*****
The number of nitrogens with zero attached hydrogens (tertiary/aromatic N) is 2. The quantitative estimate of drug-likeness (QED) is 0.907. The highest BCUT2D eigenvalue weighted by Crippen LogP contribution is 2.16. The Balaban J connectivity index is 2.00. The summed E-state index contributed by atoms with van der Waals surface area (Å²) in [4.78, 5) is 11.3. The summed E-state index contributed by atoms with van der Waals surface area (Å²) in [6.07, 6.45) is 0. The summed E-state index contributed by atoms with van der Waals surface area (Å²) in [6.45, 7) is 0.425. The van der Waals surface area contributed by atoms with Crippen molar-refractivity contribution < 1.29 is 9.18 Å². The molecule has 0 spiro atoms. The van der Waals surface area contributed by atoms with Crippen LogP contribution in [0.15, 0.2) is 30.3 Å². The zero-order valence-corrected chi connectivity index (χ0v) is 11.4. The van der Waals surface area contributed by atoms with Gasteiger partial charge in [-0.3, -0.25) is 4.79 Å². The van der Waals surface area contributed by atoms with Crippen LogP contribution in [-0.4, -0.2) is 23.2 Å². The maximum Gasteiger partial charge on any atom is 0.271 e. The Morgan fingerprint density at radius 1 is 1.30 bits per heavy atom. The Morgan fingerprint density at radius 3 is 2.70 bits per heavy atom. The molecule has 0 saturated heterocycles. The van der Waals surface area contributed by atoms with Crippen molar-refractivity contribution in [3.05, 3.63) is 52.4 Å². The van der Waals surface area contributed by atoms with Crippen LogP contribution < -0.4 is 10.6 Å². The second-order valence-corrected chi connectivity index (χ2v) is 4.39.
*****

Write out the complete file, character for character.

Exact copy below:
The number of nitrogens with zero attached hydrogens (tertiary/aromatic N) is 2. The quantitative estimate of drug-likeness (QED) is 0.907. The highest BCUT2D eigenvalue weighted by Crippen LogP contribution is 2.16. The Balaban J connectivity index is 2.00. The summed E-state index contributed by atoms with van der Waals surface area (Å²) in [4.78, 5) is 11.3. The summed E-state index contributed by atoms with van der Waals surface area (Å²) in [6.07, 6.45) is 0. The summed E-state index contributed by atoms with van der Waals surface area (Å²) in [6.45, 7) is 0.425. The van der Waals surface area contributed by atoms with Crippen molar-refractivity contribution < 1.29 is 9.18 Å². The molecule has 0 spiro atoms. The van der Waals surface area contributed by atoms with Crippen LogP contribution in [0.15, 0.2) is 30.3 Å². The zero-order valence-corrected chi connectivity index (χ0v) is 11.4. The van der Waals surface area contributed by atoms with Gasteiger partial charge in [-0.3, -0.25) is 4.79 Å². The van der Waals surface area contributed by atoms with Crippen LogP contribution in [-0.4, -0.2) is 23.2 Å². The maximum Gasteiger partial charge on any atom is 0.271 e. The Morgan fingerprint density at radius 1 is 1.30 bits per heavy atom. The Morgan fingerprint density at radius 3 is 2.70 bits per heavy atom. The molecule has 0 saturated heterocycles. The van der Waals surface area contributed by atoms with Crippen molar-refractivity contribution in [3.05, 3.63) is 52.4 Å². The van der Waals surface area contributed by atoms with Crippen LogP contribution < -0.4 is 10.6 Å². The second-order valence-corrected chi connectivity index (χ2v) is 4.39.